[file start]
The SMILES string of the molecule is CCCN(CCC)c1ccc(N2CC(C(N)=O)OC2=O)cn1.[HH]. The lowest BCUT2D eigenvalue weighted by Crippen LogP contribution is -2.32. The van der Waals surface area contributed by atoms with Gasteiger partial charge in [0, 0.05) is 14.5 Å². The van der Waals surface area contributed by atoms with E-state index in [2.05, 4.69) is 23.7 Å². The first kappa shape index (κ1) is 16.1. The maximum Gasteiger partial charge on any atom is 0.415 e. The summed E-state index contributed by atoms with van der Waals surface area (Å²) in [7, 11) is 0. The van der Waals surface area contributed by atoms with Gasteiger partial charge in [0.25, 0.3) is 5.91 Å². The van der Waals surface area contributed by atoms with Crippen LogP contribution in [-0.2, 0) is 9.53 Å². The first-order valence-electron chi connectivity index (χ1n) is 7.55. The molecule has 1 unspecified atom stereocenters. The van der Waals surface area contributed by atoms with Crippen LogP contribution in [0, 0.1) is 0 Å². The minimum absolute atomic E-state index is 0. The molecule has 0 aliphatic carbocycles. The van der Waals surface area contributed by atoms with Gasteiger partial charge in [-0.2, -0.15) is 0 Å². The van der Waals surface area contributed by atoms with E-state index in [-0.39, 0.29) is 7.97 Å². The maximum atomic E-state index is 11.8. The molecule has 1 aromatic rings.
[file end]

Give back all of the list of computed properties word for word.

The SMILES string of the molecule is CCCN(CCC)c1ccc(N2CC(C(N)=O)OC2=O)cn1.[HH]. The lowest BCUT2D eigenvalue weighted by Crippen LogP contribution is -2.32. The van der Waals surface area contributed by atoms with Gasteiger partial charge in [0, 0.05) is 14.5 Å². The van der Waals surface area contributed by atoms with E-state index in [2.05, 4.69) is 23.7 Å². The first kappa shape index (κ1) is 16.1. The maximum Gasteiger partial charge on any atom is 0.415 e. The summed E-state index contributed by atoms with van der Waals surface area (Å²) in [7, 11) is 0. The van der Waals surface area contributed by atoms with Gasteiger partial charge in [0.25, 0.3) is 5.91 Å². The van der Waals surface area contributed by atoms with Crippen LogP contribution in [-0.2, 0) is 9.53 Å². The first-order valence-electron chi connectivity index (χ1n) is 7.55. The molecule has 1 unspecified atom stereocenters. The van der Waals surface area contributed by atoms with Crippen LogP contribution in [0, 0.1) is 0 Å². The minimum absolute atomic E-state index is 0. The molecule has 0 aliphatic carbocycles. The van der Waals surface area contributed by atoms with Gasteiger partial charge in [-0.2, -0.15) is 0 Å². The van der Waals surface area contributed by atoms with E-state index in [-0.39, 0.29) is 7.97 Å². The maximum atomic E-state index is 11.8. The molecule has 1 aromatic rings.